Barton has a long association with crossing points. James Brindley’s amazing stone aqueduct of 1761 took the Bridgewater Canal high up over the River Irwell and brought crowds of gongoozlers to Barton to gaze at the sight of boats in the air. Today the site is the point where England’s first true canal the Bridgewater Canal crosses the Manchester Ship Canal, one of the most important civil engineering projects of the late Victorian era.
The Barton Swing Aqueduct, Swing Bridge and Control Tower are Grade II* listed structures that are recognised as important and unique feats of engineering heritage and together they define the special character of the area.
The Barton Swing Aqueduct and Swing Road Bridge were built to replace Brindley’s 1761 stone aqueduct and a stone road bridge that had crossed the Mersey and Irwell Navigation. The construction of the Manchester Ship Canal in the 1890s necessitated new structures that would enable the passage of large ocean going ships to reach the Port of Manchester, whilst retaining the water and traffic flow along the Bridgewater Canal. The solution devised by the engineer Sir Edward Leader Williams was to design a Swing Aqueduct and Swing Road Bridge which pivoted on an island in the centre of the Ship Canal and controlled via the Valve Tower that remains in use today.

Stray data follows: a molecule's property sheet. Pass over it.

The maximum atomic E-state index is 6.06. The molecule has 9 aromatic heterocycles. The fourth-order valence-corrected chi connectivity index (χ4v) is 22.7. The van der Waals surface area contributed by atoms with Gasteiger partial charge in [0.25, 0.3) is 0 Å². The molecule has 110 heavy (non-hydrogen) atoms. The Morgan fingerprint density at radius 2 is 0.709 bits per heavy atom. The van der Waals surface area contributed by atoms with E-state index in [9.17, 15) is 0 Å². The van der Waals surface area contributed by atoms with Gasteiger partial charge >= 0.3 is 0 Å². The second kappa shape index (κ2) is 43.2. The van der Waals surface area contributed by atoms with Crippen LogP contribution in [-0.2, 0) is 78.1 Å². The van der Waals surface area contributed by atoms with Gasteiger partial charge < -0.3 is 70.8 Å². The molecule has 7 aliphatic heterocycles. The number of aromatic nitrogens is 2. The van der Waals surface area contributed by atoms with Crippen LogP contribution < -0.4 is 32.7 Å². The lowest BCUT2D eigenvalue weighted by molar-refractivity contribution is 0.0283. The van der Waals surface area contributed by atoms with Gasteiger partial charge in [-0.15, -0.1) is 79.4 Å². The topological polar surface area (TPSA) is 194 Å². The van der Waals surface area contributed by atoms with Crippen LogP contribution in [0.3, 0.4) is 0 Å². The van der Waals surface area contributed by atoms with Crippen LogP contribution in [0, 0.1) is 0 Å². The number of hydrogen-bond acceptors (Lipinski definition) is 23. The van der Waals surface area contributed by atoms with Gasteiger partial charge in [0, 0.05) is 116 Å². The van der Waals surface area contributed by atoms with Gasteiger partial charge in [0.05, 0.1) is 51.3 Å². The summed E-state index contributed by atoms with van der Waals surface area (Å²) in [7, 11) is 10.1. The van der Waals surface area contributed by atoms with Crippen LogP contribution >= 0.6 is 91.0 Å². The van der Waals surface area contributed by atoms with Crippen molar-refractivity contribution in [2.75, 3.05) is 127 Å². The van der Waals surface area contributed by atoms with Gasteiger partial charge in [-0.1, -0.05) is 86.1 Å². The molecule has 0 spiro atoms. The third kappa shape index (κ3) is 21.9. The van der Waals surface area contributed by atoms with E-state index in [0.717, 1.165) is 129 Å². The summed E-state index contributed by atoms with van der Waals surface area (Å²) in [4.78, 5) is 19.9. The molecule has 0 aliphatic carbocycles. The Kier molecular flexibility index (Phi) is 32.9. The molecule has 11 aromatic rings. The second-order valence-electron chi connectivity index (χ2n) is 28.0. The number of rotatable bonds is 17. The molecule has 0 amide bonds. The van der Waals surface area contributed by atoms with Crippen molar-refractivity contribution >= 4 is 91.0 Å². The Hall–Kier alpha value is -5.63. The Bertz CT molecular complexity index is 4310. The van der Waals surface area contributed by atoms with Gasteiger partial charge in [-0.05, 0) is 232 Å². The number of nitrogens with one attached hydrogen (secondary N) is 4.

Built between 1890 and 1894, the swing aqueduct represents a particularly unique engineering solution to the unusual problem of a multi-level waterway junction. It is an important early example of the use of hydraulics and roller bearings, and is the first and only example of its type in the world.
The Swing Aqueduct and Swing Bridge were built by the Derby-based Andrew Handyside & Co. who also made the distinctive cast iron red post boxes.
Incredibly it only takes 2 minutes for the Barton Swing Aqueduct and Swing Bridge to rotate !
The Bridgewater Canal Company are currently looking at ideas to enhance the Barton Bridges area. You can find out more about their project by downloading the Barton Bridges Project leaflet below.